The correspondence of the pulse-duty factors to the rotational angle in accordance with the characteristic shown by the broken line in FIG. 2 (or the drive signal values to be selected for adjusting a desired rotational angle) are obtained experimentally and stored.
These drive signal values can also be dependent upon further external parameters such as air temperature, supply voltage et cetera and must then be stored in characteristic fields.
FIG. 3 shows a block circuit diagram for an embodiment of the invention. The control unit 10 then includes a computer element 100 to which input lines 12 to 14 are connected from the respective measuring devices 16 to 18. In addition, an element 102 is provided which is connected via the line 104 to the computer element 100. The computer element 100 also has the output line 106 which is connected to an oscillator 108. This oscillator 108 controls a switching element 112 via the line 110. The switching element 112 connects the output lines 114 and 116 of the element 102 to the output line 20 of the control unit 10 during intervals of time.
The computer element 100 determines a set value via table assignments or by computation in dependence upon the operating variables supplied by the input lines 12 and 14. The set value is a desired position for the actuating device 26 which the computer element 100 emits in the form of a voltage signal or in the form of digital data to the element 102 via the line 104. In a preferred embodiment, the element 102 comprises function generators which generate two square wave signals corresponding to the adjusting signal. The two square wave signals have changeable pulse-duty factors. Two pulse-duty factors for the output signal are determined in element 102 in correspondence to the set value and are emitted via the lines 114 and 116. The drive signal for the actuating device 26 provided on the line 20 is so formed that, by means of the oscillator 108, a switching element 112 connects the line 114 and the line 116 to the output line 20 during respective time intervals.
Another embodiment is shown in FIG. 4 wherein the element 102 is a storage element wherein the set value is correlated to two pulse-duty factors. These pulse-duty factors are transmitted via the lines 114 and 116 to the switching element 112 which is actuated by the oscillator 108 as described above. The output line 118 of the switching element leads to a function generator (timer) 120 which forms drive signals, preferably square wave signals, in dependence upon the supplied pulse-duty factor values. These output signals are emitted via the output line 20.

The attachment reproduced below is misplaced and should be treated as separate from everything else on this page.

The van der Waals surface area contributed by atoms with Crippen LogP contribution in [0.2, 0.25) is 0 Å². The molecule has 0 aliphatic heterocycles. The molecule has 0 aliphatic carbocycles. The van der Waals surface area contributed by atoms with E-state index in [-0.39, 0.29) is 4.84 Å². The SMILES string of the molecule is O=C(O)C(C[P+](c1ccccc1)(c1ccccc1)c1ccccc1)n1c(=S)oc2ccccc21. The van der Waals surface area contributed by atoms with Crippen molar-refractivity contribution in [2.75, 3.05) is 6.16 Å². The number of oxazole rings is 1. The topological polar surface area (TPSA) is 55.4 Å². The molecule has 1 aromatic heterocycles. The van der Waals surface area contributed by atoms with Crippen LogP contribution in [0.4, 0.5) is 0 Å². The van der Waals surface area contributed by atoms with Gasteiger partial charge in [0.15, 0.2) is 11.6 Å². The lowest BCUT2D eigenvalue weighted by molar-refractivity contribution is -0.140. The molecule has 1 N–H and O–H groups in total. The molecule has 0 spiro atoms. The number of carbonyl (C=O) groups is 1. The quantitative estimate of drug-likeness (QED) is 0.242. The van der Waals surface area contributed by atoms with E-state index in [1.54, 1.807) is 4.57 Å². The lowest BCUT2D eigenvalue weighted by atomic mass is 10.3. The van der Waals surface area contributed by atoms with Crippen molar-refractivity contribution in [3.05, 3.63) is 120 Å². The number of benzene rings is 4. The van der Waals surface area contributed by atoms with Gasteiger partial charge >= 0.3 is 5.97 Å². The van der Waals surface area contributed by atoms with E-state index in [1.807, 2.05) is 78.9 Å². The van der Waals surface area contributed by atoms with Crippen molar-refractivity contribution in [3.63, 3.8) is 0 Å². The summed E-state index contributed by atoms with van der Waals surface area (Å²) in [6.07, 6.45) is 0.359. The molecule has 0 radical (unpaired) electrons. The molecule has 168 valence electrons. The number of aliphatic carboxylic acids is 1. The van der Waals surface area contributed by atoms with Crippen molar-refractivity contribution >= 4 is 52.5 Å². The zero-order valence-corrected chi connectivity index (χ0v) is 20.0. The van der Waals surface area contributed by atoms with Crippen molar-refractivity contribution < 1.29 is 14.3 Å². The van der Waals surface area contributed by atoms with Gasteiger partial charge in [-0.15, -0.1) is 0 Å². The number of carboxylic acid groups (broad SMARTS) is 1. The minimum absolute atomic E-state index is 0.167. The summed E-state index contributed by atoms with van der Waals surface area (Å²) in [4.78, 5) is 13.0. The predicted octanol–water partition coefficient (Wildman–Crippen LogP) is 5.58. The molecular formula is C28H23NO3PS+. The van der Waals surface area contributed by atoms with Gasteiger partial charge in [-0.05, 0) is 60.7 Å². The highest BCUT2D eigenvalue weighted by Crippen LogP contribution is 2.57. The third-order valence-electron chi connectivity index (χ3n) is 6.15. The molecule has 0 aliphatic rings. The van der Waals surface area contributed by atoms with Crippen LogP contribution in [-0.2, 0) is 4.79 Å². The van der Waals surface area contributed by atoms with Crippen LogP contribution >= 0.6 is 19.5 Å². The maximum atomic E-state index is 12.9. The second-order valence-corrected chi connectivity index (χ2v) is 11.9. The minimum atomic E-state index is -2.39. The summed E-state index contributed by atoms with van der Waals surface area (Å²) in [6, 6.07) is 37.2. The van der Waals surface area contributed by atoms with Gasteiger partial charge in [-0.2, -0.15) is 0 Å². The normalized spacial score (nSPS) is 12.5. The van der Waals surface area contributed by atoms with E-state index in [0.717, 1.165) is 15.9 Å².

In both embodiments, a drive signal is provided on the output line 20 which, for a pregiven first time, defines a pulse signal having the pulse-duty factor supplied on line 114 and, for a second time interval, defines a pulse signal having a pulse-duty factor supplied on the line 116 and so on. The time intervals are adjustable in a preferred embodiment via the line 106 connected to the computation element 100. The time intervals are adjustable, for example, in dependence upon the angular range of the actuating device, engine temperature, supply voltage level and hours of operation. In a preferred embodiment, the time intervals are the same, that is, the switchover pulse-duty factor is 50%.
FIG. 5 shows a flowchart for a second embodiment wherein the procedure provided by the invention is realized as a computer program in the computation element 100. After the subprogram is started and the parameters are initialized, the operating variables are read-in in a first step 200, and in a next step 202, the set value is determined on the basis of tables and/or from computations. Thereafter, in step 204, two pulse-duty factors TV1 and TV2 are determined in dependence upon the determined set value. The two pulse-duty factors TV1 and TV2 correspond to the position of the actuator in accordance with the set value pursuant to the predetermined characteristic. A check is made in step 206 as to whether a simultaneously running counter T has reached the value A1. If this is not the case, the pulse-duty factor TV1 is emitted on the line 20 in accordance with step 208 and the counter is incremented by the value 1 in the next step 210. The subprogram is then repeated with step 200 at a pregiven time. If it is determined in step 206 that the counter T has reached the value A1, then a check is made in step 212 as to whether the counter has reached the value A2. This value is greater than the value A1 and, in a preferred embodiment, this value is twice as great as the value A1. If the counter has not reached the value, then in step 214, the pulse-duty factor TV2 is emitted and the counter is incremented by 1 in the step 210 following the step 214. If it is detected that the counter has reached the value A2 in step 212, then the counter is set to zero in accordance with step 216 and the subprogram is repeated so that the drive signal for the next time interval A1 has a pulse-duty factor TV1.